In a relatively short run, you can go from strategically broad to individually-specific to long-term, assessing the landscape, audiences, focus, and ultimate value of your next digital concept.

How to test your digital implementation plan

Your idea passes strategic muster. Can you build it without setting the place on fire? Look at four things:

  1. Size appropriately. Your organization’s stomach (or hunger) might be larger than its mouth. Here’s a good rule of thumb: can you build the key, unique, valuable, demanded features in a year? If not, stop and pare down your request until you can. It’s even better to target 3–6 months. Anecdotally, a typical business has a 6-week appetite for anything, so even a few months is really generous.
  2. Pay the internal price. Here’s our favorite test. Once you know how long your project will take (in hours or people x weeks), do some quick math. Is this project worth it at your internal price? 10x your internal price? At a premium firm’s price? At an outsourced price? If it’s not worth doing at your internal cost, your project’s probably both low-priority and low value. If it’s worth it at a premium firm’s price, it commands the business’s attention and deserves care. The ultimate gauge is whether or not your idea’s important enough that it’s worth doing with internal resources, but you’re not obligated to do so. In fact, we strongly recommend that when there’s a perceived gap, you fill it with external resources. If the gap feels filled afterward, you’ve got proof that you should hire. If it’s illegitimate, you didn’t sink the ship and force yourself into shameful layoffs.
  3. Second- and third-party funding burden. Who else does your concept rope in? The more cross-functional the effort, the more arduous the process, but all digital’s like that. Ideas cross the line from arduous to doomed when they need funding from other departments or organizations or when the funders, approvers, and implementers come from different places.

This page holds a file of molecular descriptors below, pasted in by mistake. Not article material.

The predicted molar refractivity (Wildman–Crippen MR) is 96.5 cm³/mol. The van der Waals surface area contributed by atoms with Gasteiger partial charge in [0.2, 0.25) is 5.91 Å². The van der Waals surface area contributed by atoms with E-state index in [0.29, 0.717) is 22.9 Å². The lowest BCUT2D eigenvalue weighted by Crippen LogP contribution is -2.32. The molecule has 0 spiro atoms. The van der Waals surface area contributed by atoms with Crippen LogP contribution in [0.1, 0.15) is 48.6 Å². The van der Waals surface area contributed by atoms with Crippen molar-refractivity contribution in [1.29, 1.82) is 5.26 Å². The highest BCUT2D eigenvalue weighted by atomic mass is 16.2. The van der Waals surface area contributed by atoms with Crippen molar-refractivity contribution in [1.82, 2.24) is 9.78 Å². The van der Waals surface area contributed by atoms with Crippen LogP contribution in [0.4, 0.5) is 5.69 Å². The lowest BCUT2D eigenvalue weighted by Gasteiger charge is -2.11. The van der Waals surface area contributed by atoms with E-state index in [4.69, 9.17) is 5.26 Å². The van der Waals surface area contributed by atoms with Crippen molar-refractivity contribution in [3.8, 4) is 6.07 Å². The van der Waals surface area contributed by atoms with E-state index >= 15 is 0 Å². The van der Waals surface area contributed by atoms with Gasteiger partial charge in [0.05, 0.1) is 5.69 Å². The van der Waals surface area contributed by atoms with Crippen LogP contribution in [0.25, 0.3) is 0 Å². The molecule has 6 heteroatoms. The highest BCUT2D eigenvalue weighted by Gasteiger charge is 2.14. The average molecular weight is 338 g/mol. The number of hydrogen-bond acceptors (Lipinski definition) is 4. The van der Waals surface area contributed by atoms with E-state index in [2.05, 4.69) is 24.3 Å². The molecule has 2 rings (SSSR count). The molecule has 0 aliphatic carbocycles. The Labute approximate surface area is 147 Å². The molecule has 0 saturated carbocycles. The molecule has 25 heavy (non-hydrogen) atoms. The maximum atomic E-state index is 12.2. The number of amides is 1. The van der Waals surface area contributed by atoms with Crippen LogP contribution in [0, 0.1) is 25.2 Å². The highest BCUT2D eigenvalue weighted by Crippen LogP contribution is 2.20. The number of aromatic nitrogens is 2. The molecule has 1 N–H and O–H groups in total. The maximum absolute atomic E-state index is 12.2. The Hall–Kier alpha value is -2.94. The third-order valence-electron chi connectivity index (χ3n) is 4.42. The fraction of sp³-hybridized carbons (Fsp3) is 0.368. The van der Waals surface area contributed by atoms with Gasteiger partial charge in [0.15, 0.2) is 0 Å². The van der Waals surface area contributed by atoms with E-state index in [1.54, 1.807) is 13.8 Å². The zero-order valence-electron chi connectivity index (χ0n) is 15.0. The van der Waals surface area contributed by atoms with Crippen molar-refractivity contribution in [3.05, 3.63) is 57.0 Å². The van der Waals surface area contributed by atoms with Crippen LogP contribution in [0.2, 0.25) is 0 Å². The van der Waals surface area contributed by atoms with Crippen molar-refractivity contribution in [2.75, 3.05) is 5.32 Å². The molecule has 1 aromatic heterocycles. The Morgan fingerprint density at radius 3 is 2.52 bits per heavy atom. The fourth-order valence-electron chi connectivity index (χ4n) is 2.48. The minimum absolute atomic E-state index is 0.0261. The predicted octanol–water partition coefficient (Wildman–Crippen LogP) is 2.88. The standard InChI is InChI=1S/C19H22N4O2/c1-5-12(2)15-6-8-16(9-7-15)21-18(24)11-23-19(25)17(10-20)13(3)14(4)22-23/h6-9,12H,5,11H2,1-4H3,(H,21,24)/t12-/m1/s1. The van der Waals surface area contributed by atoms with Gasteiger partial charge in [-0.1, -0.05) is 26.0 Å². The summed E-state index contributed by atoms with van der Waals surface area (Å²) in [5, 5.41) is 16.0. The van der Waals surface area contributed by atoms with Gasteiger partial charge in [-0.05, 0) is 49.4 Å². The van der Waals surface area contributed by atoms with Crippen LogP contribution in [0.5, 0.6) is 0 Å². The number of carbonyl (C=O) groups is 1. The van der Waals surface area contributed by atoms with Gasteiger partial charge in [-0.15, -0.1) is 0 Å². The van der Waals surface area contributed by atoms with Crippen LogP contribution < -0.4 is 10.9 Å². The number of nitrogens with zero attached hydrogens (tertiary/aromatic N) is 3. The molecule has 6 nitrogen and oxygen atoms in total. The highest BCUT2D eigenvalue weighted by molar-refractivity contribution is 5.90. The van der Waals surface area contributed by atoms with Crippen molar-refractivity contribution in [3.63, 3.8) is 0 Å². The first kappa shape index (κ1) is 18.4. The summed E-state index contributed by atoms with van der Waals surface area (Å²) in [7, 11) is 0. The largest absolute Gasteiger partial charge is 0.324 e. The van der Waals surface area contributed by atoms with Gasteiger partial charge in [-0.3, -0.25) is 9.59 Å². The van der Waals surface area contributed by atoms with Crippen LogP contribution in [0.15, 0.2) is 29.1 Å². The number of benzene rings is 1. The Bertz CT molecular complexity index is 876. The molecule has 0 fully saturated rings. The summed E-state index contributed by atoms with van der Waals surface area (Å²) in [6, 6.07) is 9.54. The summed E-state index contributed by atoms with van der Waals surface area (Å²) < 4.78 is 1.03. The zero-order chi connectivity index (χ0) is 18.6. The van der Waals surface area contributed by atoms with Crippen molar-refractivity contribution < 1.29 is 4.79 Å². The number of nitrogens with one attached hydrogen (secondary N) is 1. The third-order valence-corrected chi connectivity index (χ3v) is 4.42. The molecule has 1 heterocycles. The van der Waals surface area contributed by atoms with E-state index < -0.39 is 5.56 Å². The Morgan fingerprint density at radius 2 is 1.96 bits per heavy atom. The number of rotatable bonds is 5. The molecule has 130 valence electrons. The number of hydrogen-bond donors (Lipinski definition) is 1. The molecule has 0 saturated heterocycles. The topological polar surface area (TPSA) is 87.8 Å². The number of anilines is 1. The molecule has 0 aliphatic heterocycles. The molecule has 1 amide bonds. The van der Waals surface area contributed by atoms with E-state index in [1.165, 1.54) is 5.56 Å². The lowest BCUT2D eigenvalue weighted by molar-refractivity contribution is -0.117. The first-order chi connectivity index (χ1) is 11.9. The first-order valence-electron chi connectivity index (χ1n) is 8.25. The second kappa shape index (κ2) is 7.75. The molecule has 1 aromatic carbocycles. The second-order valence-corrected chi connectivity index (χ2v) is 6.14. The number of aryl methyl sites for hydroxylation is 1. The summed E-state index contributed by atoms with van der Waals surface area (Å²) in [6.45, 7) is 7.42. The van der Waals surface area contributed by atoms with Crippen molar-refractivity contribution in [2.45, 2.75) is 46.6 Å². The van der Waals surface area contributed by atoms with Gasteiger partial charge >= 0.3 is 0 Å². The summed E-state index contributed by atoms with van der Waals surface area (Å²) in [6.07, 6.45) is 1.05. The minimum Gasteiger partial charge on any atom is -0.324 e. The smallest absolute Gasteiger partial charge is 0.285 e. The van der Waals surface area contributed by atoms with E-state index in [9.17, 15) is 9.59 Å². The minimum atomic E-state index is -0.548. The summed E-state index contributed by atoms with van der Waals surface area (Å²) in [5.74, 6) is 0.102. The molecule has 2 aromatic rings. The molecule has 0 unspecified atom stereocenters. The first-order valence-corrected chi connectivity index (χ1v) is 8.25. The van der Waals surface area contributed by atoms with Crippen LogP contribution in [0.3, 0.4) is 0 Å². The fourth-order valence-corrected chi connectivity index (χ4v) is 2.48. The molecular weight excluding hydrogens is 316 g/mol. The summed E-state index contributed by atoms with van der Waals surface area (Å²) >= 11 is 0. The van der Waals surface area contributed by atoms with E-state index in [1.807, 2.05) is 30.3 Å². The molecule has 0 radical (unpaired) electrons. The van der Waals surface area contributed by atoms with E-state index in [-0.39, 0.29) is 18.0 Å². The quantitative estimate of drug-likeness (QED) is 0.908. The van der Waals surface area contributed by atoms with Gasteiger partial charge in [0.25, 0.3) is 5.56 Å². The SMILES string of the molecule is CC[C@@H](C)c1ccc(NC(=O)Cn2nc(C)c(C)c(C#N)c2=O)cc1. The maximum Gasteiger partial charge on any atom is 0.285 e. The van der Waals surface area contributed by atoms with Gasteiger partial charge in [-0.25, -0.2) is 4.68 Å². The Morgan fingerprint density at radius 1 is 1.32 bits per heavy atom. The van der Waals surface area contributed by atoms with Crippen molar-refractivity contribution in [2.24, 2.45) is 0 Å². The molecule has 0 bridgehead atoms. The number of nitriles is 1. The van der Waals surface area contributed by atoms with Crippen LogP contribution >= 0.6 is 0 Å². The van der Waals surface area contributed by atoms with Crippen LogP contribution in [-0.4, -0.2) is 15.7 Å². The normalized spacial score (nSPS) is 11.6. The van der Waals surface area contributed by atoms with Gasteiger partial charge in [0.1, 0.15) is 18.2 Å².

4. Business integration. Again, pretend you’ve got your thing. It’s not done once it’s built, it’s done once you’re using it. How will you integrate it into everyday business operations? That’s the only way you’ll likely see it pay for itself.

By analyzing your idea against these standards, you’ll revalidate and recommunicate its internal viability and desirability and help ensure that it’s achievable. Note the absence of technical questions—quality implementation can’t fix poor strategy. That’s not meant to trivialize implementation, things can (and will) go haywire at any point, but inevitable challenges won’t become a conflagration if your digital idea passes our two tests first.

If you need to de-risk an upcoming product investment, through consulting can help you slice through the hype and identify what’s really going to work. When it’s go time, Next Mile will help you arrange and activate the right pieces and parties, streamline effort, and deliver with maximum effect.

We hope you’ll join us on our quest to mature digital.

Find additional insight at our blog or contact us for a monthly summary of new content.

If this speaks to a problem you’re facing, we'd love to see if we can help you further.